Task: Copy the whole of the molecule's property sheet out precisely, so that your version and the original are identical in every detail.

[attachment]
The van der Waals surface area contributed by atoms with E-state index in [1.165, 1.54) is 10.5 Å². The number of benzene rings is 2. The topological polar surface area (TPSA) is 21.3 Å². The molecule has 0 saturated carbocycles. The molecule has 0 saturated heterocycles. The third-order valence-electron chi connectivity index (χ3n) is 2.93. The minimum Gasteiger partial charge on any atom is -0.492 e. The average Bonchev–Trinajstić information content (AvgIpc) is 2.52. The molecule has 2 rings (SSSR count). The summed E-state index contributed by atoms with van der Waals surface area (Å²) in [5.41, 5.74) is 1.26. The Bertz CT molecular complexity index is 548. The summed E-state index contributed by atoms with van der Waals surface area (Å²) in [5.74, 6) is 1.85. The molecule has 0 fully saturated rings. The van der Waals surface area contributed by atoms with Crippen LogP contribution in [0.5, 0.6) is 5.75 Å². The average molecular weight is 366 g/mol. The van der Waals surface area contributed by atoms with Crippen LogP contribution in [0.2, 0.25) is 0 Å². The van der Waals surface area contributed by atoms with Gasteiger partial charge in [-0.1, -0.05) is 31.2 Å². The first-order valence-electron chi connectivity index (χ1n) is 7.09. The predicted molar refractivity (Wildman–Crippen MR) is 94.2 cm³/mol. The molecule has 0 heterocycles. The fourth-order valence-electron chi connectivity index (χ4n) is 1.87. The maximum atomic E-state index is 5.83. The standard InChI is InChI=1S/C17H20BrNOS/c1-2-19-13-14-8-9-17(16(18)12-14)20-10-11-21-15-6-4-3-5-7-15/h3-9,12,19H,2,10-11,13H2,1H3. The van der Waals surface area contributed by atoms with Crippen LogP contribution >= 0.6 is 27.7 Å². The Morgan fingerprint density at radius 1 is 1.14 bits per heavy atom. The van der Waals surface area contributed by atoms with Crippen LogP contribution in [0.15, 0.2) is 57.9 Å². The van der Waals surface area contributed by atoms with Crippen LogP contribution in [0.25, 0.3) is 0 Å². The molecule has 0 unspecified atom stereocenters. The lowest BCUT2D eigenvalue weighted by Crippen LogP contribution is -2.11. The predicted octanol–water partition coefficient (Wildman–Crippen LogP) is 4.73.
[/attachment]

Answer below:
The van der Waals surface area contributed by atoms with E-state index in [1.165, 1.54) is 10.5 Å². The number of benzene rings is 2. The topological polar surface area (TPSA) is 21.3 Å². The molecule has 0 saturated carbocycles. The molecule has 0 saturated heterocycles. The third-order valence-electron chi connectivity index (χ3n) is 2.93. The minimum Gasteiger partial charge on any atom is -0.492 e. The average Bonchev–Trinajstić information content (AvgIpc) is 2.52. The molecule has 2 rings (SSSR count). The summed E-state index contributed by atoms with van der Waals surface area (Å²) in [5.41, 5.74) is 1.26. The Bertz CT molecular complexity index is 548. The summed E-state index contributed by atoms with van der Waals surface area (Å²) in [5.74, 6) is 1.85. The molecule has 0 fully saturated rings. The van der Waals surface area contributed by atoms with Crippen LogP contribution in [0.5, 0.6) is 5.75 Å². The average molecular weight is 366 g/mol. The van der Waals surface area contributed by atoms with Crippen LogP contribution in [0.2, 0.25) is 0 Å². The van der Waals surface area contributed by atoms with Gasteiger partial charge in [-0.1, -0.05) is 31.2 Å². The first-order valence-electron chi connectivity index (χ1n) is 7.09. The predicted molar refractivity (Wildman–Crippen MR) is 94.2 cm³/mol. The molecule has 0 heterocycles. The fourth-order valence-electron chi connectivity index (χ4n) is 1.87. The maximum atomic E-state index is 5.83. The standard InChI is InChI=1S/C17H20BrNOS/c1-2-19-13-14-8-9-17(16(18)12-14)20-10-11-21-15-6-4-3-5-7-15/h3-9,12,19H,2,10-11,13H2,1H3. The van der Waals surface area contributed by atoms with Crippen LogP contribution >= 0.6 is 27.7 Å². The Morgan fingerprint density at radius 1 is 1.14 bits per heavy atom. The van der Waals surface area contributed by atoms with Crippen LogP contribution in [0.15, 0.2) is 57.9 Å². The van der Waals surface area contributed by atoms with Crippen LogP contribution in [0.25, 0.3) is 0 Å². The molecule has 0 unspecified atom stereocenters. The lowest BCUT2D eigenvalue weighted by Crippen LogP contribution is -2.11. The predicted octanol–water partition coefficient (Wildman–Crippen LogP) is 4.73.